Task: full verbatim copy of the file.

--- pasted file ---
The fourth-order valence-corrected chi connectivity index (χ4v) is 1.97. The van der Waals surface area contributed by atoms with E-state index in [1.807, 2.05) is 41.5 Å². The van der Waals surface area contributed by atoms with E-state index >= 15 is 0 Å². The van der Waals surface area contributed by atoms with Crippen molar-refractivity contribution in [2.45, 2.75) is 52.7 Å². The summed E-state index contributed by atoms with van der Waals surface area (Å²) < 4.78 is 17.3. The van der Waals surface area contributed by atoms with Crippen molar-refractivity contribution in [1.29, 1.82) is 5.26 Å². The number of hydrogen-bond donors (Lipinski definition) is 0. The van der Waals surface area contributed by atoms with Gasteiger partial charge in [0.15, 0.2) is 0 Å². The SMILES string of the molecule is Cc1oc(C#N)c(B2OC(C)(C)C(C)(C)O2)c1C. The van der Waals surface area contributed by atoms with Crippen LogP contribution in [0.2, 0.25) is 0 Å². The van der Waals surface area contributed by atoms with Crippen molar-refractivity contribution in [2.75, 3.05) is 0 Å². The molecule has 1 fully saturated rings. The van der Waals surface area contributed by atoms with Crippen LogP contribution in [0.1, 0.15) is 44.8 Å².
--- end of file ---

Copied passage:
The fourth-order valence-corrected chi connectivity index (χ4v) is 1.97. The van der Waals surface area contributed by atoms with E-state index in [1.807, 2.05) is 41.5 Å². The van der Waals surface area contributed by atoms with E-state index >= 15 is 0 Å². The van der Waals surface area contributed by atoms with Crippen molar-refractivity contribution in [2.45, 2.75) is 52.7 Å². The summed E-state index contributed by atoms with van der Waals surface area (Å²) < 4.78 is 17.3. The van der Waals surface area contributed by atoms with Crippen molar-refractivity contribution in [1.29, 1.82) is 5.26 Å². The number of hydrogen-bond donors (Lipinski definition) is 0. The van der Waals surface area contributed by atoms with Gasteiger partial charge in [0.15, 0.2) is 0 Å². The SMILES string of the molecule is Cc1oc(C#N)c(B2OC(C)(C)C(C)(C)O2)c1C. The van der Waals surface area contributed by atoms with Crippen LogP contribution in [0.2, 0.25) is 0 Å². The van der Waals surface area contributed by atoms with Crippen molar-refractivity contribution in [2.75, 3.05) is 0 Å². The molecule has 1 fully saturated rings. The van der Waals surface area contributed by atoms with Crippen LogP contribution in [0.1, 0.15) is 44.8 Å².